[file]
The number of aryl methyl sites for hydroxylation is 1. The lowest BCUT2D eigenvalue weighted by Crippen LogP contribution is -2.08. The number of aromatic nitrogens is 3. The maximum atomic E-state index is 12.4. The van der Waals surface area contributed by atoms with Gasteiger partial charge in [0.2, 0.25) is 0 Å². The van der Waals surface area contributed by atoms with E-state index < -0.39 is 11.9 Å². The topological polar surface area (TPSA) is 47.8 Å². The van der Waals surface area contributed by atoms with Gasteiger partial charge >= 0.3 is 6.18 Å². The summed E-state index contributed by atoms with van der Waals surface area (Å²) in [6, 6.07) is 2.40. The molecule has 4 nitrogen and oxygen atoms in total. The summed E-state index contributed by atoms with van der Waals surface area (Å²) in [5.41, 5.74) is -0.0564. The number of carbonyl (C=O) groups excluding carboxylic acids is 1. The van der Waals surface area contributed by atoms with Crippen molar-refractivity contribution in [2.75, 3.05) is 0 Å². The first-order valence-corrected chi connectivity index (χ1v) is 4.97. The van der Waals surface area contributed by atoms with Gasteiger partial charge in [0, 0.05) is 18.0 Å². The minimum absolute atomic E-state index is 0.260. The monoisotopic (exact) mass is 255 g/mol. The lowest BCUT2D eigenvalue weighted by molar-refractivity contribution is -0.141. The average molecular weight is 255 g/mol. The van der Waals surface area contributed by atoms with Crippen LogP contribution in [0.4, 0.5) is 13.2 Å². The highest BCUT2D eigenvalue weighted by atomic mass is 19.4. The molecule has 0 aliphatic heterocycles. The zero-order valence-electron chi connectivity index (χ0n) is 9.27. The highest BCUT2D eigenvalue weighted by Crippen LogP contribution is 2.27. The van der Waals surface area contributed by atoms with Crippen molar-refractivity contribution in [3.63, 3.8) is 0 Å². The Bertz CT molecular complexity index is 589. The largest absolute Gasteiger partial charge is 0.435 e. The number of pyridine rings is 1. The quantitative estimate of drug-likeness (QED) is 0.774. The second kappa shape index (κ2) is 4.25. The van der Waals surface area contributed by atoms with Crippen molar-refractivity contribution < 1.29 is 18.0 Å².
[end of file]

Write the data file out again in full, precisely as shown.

The number of aryl methyl sites for hydroxylation is 1. The lowest BCUT2D eigenvalue weighted by Crippen LogP contribution is -2.08. The number of aromatic nitrogens is 3. The maximum atomic E-state index is 12.4. The van der Waals surface area contributed by atoms with Gasteiger partial charge in [0.2, 0.25) is 0 Å². The van der Waals surface area contributed by atoms with E-state index < -0.39 is 11.9 Å². The topological polar surface area (TPSA) is 47.8 Å². The van der Waals surface area contributed by atoms with Gasteiger partial charge >= 0.3 is 6.18 Å². The summed E-state index contributed by atoms with van der Waals surface area (Å²) in [6, 6.07) is 2.40. The molecule has 4 nitrogen and oxygen atoms in total. The summed E-state index contributed by atoms with van der Waals surface area (Å²) in [5.41, 5.74) is -0.0564. The number of carbonyl (C=O) groups excluding carboxylic acids is 1. The van der Waals surface area contributed by atoms with Crippen molar-refractivity contribution in [2.75, 3.05) is 0 Å². The first-order valence-corrected chi connectivity index (χ1v) is 4.97. The van der Waals surface area contributed by atoms with Gasteiger partial charge in [0, 0.05) is 18.0 Å². The minimum absolute atomic E-state index is 0.260. The monoisotopic (exact) mass is 255 g/mol. The lowest BCUT2D eigenvalue weighted by molar-refractivity contribution is -0.141. The average molecular weight is 255 g/mol. The van der Waals surface area contributed by atoms with Crippen LogP contribution in [0.4, 0.5) is 13.2 Å². The highest BCUT2D eigenvalue weighted by atomic mass is 19.4. The molecule has 0 aliphatic heterocycles. The zero-order valence-electron chi connectivity index (χ0n) is 9.27. The highest BCUT2D eigenvalue weighted by Crippen LogP contribution is 2.27. The van der Waals surface area contributed by atoms with Crippen molar-refractivity contribution in [3.63, 3.8) is 0 Å². The Bertz CT molecular complexity index is 589. The largest absolute Gasteiger partial charge is 0.435 e. The number of pyridine rings is 1. The quantitative estimate of drug-likeness (QED) is 0.774. The second kappa shape index (κ2) is 4.25. The van der Waals surface area contributed by atoms with Crippen molar-refractivity contribution < 1.29 is 18.0 Å².